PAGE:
Gee, the homeless we saw during the war, mid-1940's, were a mixed bag. We called them 'bums'.
They'd knock on your back door and offer to pile wood for a meal.
My mom accepted one man, and he sat to lunch with us. It was a plain lunch, I know, but he asked for jam. (We kids never had jam!) But my mom found some syrup for him.
Another lady made a pile of chicken sandwiches for a fellow who was begging at her back door. Then she got to watch from her kitchen window as he opened them, smelled them, chucked them in her garbage can, and went on to the house next door.
There is a lot of competition for the cushiest garbage cans, that's the only reason they are at it at 4 in the morning. I know because I am in the business. We collect from commercial establishments who are glad to have us for our regularity and tidiness.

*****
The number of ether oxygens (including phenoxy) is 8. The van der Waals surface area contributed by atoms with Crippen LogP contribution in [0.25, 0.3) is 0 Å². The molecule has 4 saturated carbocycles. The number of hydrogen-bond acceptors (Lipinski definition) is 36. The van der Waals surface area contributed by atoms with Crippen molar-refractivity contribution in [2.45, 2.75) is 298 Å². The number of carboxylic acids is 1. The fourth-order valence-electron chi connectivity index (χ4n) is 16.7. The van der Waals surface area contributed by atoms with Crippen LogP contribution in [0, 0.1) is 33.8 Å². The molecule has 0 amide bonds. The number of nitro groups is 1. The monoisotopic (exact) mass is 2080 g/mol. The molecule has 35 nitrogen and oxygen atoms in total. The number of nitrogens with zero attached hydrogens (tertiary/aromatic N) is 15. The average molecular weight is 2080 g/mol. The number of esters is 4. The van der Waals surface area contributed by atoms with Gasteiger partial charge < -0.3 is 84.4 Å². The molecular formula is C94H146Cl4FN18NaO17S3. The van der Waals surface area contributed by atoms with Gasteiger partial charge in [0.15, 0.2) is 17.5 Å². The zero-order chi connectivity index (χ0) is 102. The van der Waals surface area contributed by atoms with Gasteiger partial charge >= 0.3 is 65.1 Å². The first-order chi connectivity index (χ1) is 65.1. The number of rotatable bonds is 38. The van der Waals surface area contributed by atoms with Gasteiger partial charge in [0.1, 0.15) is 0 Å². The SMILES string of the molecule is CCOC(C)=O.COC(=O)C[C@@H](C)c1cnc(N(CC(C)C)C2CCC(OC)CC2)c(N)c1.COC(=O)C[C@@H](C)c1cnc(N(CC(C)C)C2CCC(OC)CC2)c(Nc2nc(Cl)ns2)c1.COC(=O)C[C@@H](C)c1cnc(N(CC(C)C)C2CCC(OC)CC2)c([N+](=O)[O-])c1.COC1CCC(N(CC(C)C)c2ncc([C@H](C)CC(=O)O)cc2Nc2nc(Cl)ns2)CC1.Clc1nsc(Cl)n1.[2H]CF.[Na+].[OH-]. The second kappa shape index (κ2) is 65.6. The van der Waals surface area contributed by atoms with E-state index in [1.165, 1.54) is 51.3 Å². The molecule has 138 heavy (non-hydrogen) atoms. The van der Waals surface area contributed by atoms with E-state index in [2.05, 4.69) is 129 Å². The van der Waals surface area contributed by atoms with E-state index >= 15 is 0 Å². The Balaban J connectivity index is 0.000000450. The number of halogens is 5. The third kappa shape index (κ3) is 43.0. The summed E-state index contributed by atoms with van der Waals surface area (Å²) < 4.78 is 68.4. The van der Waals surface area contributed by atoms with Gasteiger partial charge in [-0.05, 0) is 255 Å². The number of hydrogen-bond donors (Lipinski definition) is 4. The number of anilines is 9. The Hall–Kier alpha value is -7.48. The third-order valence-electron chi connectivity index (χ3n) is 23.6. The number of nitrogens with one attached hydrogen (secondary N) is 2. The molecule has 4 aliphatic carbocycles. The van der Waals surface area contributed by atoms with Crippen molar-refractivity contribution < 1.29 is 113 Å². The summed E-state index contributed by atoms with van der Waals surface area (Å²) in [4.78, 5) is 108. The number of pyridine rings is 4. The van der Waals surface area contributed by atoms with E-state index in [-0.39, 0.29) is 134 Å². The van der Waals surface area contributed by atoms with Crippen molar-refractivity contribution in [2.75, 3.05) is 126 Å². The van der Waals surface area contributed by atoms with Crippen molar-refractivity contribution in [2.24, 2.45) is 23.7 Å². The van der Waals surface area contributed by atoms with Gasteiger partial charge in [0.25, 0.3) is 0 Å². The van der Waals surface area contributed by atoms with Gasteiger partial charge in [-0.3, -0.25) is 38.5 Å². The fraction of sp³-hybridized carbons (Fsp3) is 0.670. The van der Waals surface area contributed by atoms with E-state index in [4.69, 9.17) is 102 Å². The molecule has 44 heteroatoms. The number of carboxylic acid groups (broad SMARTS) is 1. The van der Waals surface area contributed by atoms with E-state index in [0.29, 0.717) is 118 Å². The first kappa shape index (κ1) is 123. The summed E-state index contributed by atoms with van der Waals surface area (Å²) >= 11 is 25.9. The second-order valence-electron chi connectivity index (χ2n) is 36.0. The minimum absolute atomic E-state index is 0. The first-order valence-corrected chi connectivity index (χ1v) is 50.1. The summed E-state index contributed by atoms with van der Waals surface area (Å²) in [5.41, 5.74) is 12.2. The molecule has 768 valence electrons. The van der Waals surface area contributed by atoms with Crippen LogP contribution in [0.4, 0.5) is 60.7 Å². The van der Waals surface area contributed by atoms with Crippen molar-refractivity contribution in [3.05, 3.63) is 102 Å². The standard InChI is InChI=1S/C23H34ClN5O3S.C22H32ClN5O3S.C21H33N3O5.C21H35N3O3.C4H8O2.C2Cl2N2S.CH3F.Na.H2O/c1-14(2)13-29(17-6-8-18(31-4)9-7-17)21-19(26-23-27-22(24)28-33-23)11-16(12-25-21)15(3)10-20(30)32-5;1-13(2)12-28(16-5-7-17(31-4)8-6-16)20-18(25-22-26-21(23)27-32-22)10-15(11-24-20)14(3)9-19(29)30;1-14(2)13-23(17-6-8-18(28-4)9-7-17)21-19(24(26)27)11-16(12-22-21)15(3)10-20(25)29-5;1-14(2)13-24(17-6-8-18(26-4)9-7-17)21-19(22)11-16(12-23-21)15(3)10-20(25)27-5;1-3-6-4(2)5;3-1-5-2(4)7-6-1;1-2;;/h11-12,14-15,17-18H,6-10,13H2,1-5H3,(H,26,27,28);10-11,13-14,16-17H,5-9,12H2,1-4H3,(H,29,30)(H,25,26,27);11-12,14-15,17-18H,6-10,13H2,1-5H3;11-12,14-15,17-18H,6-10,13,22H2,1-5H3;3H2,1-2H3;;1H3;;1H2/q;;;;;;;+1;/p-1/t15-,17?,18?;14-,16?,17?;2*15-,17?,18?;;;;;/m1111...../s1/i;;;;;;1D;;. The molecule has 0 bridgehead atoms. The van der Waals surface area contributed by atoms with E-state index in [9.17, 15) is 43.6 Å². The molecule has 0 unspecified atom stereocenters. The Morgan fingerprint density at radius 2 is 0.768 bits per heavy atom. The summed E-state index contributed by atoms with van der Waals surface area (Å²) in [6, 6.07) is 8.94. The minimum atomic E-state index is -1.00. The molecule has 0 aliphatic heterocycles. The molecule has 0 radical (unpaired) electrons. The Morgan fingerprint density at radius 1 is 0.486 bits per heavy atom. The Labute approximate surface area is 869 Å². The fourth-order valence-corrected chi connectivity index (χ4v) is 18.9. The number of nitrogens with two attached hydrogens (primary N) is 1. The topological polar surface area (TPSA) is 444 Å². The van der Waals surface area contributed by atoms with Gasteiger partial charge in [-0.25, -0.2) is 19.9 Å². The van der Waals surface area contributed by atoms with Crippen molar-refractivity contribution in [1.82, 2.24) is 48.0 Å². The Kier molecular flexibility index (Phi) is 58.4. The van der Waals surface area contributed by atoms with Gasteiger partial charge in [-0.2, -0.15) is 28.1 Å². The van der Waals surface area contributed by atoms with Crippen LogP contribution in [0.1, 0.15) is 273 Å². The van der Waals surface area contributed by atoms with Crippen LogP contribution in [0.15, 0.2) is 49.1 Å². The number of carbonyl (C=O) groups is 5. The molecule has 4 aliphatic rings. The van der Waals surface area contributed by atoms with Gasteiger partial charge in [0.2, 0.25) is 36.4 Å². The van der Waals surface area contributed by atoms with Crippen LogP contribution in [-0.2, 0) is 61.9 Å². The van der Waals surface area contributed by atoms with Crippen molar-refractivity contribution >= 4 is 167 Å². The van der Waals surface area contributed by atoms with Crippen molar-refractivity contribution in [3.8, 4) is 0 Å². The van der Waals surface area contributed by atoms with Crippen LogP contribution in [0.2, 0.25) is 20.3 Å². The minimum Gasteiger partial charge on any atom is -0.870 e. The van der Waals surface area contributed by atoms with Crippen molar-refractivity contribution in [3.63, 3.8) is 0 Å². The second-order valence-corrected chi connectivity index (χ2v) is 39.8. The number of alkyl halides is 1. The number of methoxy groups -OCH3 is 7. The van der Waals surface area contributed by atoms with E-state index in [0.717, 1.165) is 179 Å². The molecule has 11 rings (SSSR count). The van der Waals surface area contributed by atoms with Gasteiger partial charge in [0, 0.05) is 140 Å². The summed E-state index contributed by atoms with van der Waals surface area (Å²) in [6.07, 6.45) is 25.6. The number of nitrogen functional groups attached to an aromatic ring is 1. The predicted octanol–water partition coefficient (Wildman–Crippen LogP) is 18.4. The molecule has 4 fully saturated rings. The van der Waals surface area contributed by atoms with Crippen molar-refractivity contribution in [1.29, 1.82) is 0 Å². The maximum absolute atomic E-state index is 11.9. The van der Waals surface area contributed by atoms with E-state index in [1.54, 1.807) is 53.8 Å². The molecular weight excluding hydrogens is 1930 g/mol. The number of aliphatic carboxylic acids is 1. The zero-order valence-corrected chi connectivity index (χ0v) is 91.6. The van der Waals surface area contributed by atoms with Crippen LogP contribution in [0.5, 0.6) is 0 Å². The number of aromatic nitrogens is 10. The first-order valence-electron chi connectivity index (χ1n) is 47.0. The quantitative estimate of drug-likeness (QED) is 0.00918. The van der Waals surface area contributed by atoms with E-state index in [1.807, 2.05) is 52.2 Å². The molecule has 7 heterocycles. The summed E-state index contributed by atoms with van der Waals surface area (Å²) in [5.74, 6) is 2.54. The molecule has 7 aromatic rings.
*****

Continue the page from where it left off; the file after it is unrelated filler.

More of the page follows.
Street people are not tidy.
You bet we'd help anyone who was truly needy, in a heartbeat...and we have. But the fellow who is only funding his next drink is beyond the scope of our abilities.
The way to tell is to go to a recycling depot, and watch the attitudes of the people who show up. You'll see all kinds. It's quite an education.
There have always been those who take advantage, I think.
There was the rag-man who used to travel the alleys with his horse and wagon..."Rags, bottles," he'd call.
At least he wasn't knocking on doors. We kids wondered about him for years.
Just a guess, the truly needy would be attracted by the word, 'peace', wouldn't they? But maybe not to bottles and cans, and not at 4 in the morning.